If a socialist like Warren or Sanders ends up elected into the White House, the election will very likely be followed up by a market sell-off. That said, socialism is not the only political risk factor for stocks in 2020. 

Investors would be wise to remember that back in 2016, Hillary Clinton sent biotech stocks crumbling with a single tweet during her campaign. At the time, the sector was red-hot, but after Clinton complained about price gouging on her Twitter, vowing to stop it, biotech stocks got demolished.

Leading up to the 2020 election, even Trump has been railing against drug prices, making the sector particularly vulnerable to fear-based selling and volatility. The same could be true for Big Tech companies under fire from both sides of the aisle.

2020 Market Theme #4: Long-Promised Tech Finally Begins to Take Hold

As far as innovation goes, 2019 was a noticeably quiet year. For the past half-decade or so, we’ve been promised a long list of groundbreaking new technologies like virtual reality, self-driving cars, the Internet of Things, and so on. In 2019, though, expectations surrounding these innovations were brought down to earth as investors realized the future was just a bit further out than expected.

The good news for tech-minded investors is that in 2020, several of these long-promised technologies will finally begin to take hold, in part due to timing, but primarily due to the long-awaited global deployment of high-speed 5G networks.

As Sarah Ketterer, CEO of Causeway Capital Management, explains, “Advanced economies are on the doorstep of a 5G era of connectivity. Relative to the prior generation, 5G brings greater speed to move more data, lowers latency to boost responsiveness and connects a lot more devices.”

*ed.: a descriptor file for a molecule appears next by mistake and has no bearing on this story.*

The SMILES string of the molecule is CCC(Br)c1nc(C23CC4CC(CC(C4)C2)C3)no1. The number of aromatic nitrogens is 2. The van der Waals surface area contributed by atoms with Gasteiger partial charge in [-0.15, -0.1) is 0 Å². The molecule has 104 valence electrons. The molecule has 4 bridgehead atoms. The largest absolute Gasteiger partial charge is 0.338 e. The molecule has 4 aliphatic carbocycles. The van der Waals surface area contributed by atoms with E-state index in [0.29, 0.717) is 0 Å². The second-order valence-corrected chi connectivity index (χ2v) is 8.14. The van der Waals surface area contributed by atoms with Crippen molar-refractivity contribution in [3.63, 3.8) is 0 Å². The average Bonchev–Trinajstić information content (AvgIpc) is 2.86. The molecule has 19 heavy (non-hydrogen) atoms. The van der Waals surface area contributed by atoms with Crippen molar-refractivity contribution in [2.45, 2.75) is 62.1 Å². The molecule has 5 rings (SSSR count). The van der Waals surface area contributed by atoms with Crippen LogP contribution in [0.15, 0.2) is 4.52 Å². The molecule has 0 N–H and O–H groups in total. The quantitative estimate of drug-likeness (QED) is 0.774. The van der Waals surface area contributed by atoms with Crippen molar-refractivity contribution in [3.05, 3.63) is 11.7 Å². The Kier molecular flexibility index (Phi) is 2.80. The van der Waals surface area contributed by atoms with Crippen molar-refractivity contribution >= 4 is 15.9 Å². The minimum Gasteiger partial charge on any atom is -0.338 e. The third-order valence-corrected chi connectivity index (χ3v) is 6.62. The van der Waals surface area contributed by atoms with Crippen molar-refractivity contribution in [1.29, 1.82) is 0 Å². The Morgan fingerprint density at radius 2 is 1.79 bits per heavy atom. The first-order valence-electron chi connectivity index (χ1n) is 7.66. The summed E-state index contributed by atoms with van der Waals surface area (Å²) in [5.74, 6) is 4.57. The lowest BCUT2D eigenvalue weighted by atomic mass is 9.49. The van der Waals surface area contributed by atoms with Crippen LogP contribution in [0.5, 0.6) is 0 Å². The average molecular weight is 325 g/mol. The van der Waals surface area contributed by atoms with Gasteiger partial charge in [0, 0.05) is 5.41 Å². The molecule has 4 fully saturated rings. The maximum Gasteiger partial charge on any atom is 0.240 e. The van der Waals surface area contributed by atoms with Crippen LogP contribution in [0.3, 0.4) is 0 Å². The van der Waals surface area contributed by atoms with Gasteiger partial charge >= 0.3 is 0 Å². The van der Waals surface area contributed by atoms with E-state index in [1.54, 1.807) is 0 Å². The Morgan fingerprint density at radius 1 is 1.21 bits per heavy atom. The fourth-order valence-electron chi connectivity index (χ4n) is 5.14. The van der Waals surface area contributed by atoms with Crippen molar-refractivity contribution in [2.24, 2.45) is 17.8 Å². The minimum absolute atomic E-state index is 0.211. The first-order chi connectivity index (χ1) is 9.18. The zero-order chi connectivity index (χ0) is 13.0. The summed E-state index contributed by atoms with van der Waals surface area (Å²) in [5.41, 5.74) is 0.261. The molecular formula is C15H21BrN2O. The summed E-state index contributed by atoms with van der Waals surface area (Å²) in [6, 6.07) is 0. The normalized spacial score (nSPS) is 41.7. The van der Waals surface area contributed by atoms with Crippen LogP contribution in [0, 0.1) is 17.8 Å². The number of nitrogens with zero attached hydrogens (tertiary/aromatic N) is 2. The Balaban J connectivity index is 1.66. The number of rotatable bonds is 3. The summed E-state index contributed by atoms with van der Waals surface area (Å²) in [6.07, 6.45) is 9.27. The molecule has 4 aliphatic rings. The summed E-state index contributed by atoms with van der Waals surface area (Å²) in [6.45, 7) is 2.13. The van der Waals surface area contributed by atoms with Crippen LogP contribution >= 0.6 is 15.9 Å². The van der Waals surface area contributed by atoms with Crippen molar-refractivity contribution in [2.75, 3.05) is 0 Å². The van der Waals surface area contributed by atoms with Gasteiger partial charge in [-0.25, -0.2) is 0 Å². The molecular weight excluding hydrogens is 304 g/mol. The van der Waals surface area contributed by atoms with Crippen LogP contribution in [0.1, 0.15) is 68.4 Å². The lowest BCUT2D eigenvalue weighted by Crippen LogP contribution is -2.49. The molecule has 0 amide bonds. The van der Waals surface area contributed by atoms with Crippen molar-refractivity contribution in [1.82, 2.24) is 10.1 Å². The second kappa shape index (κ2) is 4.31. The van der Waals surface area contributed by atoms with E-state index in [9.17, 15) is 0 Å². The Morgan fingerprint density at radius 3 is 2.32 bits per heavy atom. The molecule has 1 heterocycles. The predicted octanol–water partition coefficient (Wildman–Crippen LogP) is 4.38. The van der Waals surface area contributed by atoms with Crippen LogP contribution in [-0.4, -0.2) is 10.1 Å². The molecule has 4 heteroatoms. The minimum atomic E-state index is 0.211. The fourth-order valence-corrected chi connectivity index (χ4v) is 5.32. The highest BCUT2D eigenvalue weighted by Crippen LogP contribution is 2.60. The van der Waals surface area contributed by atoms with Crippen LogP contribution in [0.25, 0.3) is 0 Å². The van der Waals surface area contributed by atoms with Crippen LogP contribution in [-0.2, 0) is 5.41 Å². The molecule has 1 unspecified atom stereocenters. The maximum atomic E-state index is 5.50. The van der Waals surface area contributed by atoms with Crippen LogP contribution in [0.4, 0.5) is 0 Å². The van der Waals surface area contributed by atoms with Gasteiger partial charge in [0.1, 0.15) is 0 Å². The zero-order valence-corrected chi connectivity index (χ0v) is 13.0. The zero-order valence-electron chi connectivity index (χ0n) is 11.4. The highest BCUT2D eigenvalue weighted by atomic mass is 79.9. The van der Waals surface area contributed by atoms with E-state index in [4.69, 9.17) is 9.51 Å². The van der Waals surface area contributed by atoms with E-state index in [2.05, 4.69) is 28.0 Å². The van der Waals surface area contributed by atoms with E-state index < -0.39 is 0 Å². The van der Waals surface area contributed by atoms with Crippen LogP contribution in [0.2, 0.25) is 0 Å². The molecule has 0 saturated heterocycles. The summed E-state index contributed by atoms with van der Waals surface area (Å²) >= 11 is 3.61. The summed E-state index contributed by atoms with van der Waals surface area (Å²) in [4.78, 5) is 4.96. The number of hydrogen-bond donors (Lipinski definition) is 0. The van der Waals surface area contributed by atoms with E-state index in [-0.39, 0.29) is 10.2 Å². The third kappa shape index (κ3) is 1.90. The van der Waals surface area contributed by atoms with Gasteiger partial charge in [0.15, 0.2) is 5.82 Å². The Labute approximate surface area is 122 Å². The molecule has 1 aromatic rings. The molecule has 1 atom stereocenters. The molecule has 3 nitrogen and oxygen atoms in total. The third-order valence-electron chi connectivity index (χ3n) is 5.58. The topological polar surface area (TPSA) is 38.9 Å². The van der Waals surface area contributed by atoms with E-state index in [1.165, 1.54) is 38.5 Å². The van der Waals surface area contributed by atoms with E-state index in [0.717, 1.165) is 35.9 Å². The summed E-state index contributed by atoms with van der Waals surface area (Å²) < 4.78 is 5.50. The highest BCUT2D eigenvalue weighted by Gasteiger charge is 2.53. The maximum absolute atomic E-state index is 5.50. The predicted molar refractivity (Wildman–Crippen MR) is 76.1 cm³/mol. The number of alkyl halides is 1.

Up until 2020, limited cloud connectivity has kept a long list of emerging technologies at bay. Augmented/mixed reality, driverless cars, drone delivery, and the Internet of Things will all rely on ubiquitous and high-speed data transfer to operate efficiently. 

Without 5G, these technologies have widely stalled, but with it, the floodgates for a new wave of innovation will be wide open. Investors can expect technology deployments to accelerate in 2020, particularly toward the back end when 5G networks become widely available to corporations and consumers.

Until next time,

  JS Sig

Jason Stutman

follow basic @JasonStutman on Twitter

Jason Stutman is Wealth Daily's senior technology analyst and editor of investment advisory newsletters Technology and Opportunity and Topline Trader. His strategy for building winning portfolios is simple: Buy the disruptor, sell the disrupted.

Covering the broad sector of technology and occasionally dabbling in the political sphere, Jason has written hundreds of articles spanning topics from consumer electronics and development stage biotechnology to political forecasting and social commentary.

Outside the office Jason is a lover of science fiction and the outdoors. He writes through the lens of a futurist, free market advocate, and fiscal conservative. Jason currently hails from Baltimore, Maryland, with roots in the great state of New York.